Debate Rages Over HUDs And Data Mining In Online PokerApril 19, 2012 1:06 pm
Bodog has been leading the fight to have Heads-Up-Displays (HUDs) and data-mining sites removed from online poker, not for the purpose of maximizing their profits but in order to bring the fun back into the game for recreational players.
The use of such tools diminishes the necessity for certain skills such as a good memory and powers of observation in favour of a more robotic stats crunching strategy which ultimately serves the interest of professional poker players.
Although PokerStars allows the use of HUDs and tracking software subject to their Terms and Conditions, what they do insist on is that the information gathered is collected by the player’s own software and not an ‘External Player Assistance Programs,’ such as data mining site Poker Table Ratings (PTR).
Consequently, PokerStars recently sent a “Cease and Desist” letter to PTR under threat of legal proceeding to which the data mining site says it will now comply. Commenting on the situation, a PTR response stated:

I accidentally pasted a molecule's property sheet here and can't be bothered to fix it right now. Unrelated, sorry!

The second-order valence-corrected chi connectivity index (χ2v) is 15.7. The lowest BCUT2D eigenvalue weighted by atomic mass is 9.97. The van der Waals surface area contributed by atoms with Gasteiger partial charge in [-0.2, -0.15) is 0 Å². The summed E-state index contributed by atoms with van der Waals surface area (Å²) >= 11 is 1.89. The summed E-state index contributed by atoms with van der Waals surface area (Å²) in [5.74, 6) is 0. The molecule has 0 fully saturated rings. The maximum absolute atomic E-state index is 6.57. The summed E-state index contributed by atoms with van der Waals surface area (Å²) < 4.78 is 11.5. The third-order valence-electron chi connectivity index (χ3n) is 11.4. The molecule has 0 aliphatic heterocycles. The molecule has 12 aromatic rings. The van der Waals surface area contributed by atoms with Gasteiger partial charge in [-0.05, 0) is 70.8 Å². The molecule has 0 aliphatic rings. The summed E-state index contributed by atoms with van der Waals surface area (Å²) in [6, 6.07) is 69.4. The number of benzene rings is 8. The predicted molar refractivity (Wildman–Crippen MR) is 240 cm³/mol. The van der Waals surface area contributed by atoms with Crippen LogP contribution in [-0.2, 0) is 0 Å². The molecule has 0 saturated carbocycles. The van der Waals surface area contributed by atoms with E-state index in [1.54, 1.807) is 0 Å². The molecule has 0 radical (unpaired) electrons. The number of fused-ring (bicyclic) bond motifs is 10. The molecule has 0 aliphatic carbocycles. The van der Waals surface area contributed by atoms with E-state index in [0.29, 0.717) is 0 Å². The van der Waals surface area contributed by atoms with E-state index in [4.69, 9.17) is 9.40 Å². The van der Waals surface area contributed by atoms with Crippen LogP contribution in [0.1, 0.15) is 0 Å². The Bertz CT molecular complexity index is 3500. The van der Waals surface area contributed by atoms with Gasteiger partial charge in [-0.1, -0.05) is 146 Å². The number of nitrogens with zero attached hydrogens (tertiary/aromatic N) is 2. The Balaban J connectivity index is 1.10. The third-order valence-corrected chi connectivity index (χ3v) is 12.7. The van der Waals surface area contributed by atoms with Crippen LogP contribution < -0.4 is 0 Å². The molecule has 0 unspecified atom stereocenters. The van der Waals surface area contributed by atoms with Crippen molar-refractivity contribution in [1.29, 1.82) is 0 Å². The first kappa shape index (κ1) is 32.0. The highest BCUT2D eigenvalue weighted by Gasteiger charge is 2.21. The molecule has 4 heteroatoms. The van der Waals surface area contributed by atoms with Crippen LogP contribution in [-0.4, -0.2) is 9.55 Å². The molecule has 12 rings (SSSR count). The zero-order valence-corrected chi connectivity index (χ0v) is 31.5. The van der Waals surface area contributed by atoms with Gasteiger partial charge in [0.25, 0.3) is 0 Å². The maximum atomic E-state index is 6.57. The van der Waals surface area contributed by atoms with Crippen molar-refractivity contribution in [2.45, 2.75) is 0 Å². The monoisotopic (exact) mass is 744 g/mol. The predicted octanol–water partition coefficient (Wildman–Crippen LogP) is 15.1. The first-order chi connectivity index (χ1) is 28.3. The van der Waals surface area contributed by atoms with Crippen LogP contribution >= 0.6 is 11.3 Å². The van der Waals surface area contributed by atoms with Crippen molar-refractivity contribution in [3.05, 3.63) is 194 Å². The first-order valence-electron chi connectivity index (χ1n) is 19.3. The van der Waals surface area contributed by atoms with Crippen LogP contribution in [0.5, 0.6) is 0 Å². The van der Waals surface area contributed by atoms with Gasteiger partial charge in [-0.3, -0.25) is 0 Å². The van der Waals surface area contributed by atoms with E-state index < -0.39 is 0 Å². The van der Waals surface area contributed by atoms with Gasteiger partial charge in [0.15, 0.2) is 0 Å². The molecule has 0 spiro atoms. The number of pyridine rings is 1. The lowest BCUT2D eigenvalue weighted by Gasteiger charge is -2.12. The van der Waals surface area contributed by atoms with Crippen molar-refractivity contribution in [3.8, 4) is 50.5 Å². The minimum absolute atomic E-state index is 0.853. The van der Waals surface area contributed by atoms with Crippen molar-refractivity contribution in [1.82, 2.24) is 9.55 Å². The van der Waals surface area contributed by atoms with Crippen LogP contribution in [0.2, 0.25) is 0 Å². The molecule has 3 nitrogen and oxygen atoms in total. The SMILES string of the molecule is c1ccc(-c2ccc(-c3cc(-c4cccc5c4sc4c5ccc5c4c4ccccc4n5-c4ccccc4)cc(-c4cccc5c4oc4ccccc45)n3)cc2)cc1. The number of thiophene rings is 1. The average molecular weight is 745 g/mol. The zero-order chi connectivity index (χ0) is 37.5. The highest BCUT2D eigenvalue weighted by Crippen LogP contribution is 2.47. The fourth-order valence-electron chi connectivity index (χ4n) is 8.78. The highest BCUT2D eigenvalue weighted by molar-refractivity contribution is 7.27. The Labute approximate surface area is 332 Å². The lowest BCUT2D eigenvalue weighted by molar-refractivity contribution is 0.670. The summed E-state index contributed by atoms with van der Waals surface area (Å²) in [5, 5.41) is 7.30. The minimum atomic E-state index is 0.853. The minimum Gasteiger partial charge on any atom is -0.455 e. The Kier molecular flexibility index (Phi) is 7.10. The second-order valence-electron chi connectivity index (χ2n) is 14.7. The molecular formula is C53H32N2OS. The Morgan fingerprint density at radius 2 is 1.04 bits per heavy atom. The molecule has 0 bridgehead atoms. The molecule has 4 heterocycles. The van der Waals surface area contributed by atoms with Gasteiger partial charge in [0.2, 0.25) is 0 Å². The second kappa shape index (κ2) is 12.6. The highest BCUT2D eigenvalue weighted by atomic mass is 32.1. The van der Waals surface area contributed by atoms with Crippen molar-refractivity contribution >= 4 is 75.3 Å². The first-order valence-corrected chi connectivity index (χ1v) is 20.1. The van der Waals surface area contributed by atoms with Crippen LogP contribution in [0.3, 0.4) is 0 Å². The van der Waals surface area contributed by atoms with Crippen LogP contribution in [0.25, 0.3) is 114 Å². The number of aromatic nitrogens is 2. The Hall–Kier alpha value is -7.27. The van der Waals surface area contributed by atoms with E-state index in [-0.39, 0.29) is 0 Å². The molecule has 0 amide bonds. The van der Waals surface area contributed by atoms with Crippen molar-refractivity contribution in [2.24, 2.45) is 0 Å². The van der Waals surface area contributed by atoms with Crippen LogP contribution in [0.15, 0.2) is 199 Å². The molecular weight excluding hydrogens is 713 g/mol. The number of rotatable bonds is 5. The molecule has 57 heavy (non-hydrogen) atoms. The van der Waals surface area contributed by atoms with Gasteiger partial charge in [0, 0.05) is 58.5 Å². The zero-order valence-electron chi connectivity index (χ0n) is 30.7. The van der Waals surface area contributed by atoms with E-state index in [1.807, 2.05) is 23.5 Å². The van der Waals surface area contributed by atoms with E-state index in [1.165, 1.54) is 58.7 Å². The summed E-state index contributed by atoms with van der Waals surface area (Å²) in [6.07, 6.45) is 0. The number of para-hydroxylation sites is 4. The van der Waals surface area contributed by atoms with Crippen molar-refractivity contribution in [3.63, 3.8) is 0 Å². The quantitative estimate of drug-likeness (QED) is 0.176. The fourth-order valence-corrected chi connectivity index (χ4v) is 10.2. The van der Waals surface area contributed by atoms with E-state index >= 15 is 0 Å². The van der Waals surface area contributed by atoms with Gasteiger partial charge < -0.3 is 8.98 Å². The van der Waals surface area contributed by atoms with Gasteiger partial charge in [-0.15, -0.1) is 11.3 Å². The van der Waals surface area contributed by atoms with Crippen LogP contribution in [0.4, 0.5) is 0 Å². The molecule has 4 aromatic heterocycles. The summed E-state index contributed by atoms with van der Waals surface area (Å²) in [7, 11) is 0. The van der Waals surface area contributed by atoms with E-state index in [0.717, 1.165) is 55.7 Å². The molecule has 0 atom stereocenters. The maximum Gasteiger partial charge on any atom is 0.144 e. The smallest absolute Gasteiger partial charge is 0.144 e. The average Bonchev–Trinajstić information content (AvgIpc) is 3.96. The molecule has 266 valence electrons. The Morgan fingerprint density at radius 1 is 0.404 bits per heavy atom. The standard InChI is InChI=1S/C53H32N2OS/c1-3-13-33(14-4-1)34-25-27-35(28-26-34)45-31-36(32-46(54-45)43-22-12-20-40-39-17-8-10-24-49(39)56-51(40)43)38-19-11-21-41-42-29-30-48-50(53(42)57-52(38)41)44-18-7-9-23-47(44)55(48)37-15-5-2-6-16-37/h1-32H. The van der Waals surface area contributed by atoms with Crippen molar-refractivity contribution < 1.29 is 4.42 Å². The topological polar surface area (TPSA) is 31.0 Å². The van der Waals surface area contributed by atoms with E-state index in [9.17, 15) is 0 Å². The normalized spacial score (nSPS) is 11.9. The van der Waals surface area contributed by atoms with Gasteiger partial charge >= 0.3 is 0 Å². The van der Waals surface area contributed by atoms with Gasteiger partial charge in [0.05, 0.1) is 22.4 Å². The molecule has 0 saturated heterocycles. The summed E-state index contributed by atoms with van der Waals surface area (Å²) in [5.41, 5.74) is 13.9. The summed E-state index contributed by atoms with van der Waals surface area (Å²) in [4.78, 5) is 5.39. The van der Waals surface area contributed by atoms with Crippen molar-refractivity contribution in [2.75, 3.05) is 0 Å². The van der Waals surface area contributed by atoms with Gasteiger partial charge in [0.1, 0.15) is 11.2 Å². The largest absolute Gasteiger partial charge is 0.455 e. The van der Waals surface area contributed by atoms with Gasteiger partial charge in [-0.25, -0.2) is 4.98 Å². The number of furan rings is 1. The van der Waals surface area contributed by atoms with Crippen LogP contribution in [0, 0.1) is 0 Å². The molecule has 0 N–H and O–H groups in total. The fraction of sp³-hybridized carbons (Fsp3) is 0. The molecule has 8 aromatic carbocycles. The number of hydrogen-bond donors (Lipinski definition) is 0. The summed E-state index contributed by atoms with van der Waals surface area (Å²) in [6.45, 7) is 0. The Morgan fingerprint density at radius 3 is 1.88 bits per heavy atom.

“The most contentious aspects of PTR seem to be the premium services we provide, namely player stats, however when compared to widely-accepted poker HUDs from other software providers, we believe the differences are negligible. Tools exist to give advantages to players who know how to use them and who are willing to pay for them, plain and simple and these will not go away. Players will always be looking for advantages and we are just one of many services offering an advantage.”
However, PokerStars maintains that its players should only have information on opponents from hands he’s actually played. Curiously, PokerStars representative Lee Jones suggested it was also a big problem allowing the fish to check out just how much they may have lost, adding:
“Furthermore, a small — but noticeable — boorish crowd routinely tells weaker players at their table how bad they are, based on these data-mined statistics. This creates an unpleasant environment and is bad for the players, bad for the game, bad for everybody. We have a responsibility as the leading enterprise in this industry to stop that kind of abuse.”
Needless to say, PokerStars’ action will come as a huge blow to PTR, who now are unable to track the data from the world’s biggest poker room. In the meantime, the debate regarding the fairness of software and technology use in online poker continues.